By Ken Alpern, August 6, 2013
ALPERN ON TRANSIT - Yes, we can build another generation of transportation projects, with both federal, state, county and even city support in our lifetimes, if only we can acknowledge and learn from the horrible mistakes we've recently seen in the Transportation world...and in the Planning world, to boot, if we dare to end the decades-old debacle of treating Transportation/Infrastructure from Planning.
Not only does Main Street live in a different world than Wall Street, but Main Street lives in a different world than Pennsylvania Avenue and Capitol Hill, where one major political party favors airline/road subsidization and wants to end transit subsidization altogether, and the other major political party too often treats the automobile (and fossil fuels altogether) like the work of the Devil.
Which leaves the average American virtually shut out of planning, budgeting and construction of a 21st Century America.
After having vacationed with my family to the southwest U.S. National Parks with my family (including Zion, Bryce, the Grand Canyon, Arches, Carlsbad Caverns and Mesa Verde), as well as the Native American geological and ancestral treasures that are adjacent to them, it's pretty clear to me or anyone else that cherishes these wonders that we still need the automobile--yet such a vacationing endeavor is increasingly becoming less affordable to the average American.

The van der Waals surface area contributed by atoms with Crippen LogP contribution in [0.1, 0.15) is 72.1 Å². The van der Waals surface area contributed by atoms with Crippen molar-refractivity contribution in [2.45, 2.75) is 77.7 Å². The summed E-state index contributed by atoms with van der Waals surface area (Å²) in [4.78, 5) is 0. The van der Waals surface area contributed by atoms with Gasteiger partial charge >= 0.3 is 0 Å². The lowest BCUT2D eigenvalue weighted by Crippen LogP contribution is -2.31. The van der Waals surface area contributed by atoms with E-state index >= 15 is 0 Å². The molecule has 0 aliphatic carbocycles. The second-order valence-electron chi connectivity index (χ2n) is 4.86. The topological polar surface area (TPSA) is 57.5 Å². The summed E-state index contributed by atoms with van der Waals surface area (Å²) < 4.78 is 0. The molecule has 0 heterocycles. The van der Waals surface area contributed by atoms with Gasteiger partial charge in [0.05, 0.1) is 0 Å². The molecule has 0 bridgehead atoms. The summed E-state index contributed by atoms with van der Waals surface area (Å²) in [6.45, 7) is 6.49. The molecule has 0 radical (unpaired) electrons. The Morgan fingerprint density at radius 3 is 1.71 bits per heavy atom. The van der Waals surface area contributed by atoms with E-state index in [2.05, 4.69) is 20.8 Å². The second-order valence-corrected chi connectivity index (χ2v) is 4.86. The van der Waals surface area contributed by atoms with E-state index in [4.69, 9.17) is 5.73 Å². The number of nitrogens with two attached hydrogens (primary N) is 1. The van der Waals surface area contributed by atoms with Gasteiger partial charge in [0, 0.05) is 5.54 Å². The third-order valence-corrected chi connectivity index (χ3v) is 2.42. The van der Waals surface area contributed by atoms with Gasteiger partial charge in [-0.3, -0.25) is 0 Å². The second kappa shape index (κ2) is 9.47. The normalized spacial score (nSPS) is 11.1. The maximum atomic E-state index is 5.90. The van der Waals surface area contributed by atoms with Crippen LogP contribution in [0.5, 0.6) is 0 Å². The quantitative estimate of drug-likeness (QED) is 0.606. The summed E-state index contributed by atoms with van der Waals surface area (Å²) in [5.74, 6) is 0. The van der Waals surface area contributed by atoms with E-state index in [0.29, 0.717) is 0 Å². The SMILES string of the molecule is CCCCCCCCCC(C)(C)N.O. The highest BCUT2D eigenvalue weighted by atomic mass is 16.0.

And after having eaten in delis and other restaurants both at home and abroad with my family, it's also evident that the cost of food (in large part predicated on federal law and artificial elevation of transportation/gasoline costs that forces food prices to go up to ridiculously high levels) is becoming less affordable to the average American and his/her family...particularly for healthy food.
So when we talk about the need to reduce carbon emissions and save the environment (a no-brainer) and the need to keep fuel costs low to allow BOTH automobile, airline, bus and rail costs to go down to keep things affordable for the average American (another no-brainer), those politicians and celebrities screaming how rail/transit or automobiles bespeak the end of the world not only disenfranchises that average American, but convinces him/her that we need more level-headed, and less politically-minded, leaders.
There is good news, however, with the 100-0 (and, of course, unanimous) Senate vote confirming former Charlotte Mayor Anthony Foxx on June 27th. The more one learns from Foxx, his history and his beliefs, the more one can believe that our nation does, indeed have a level-headed, inclusive and capable future.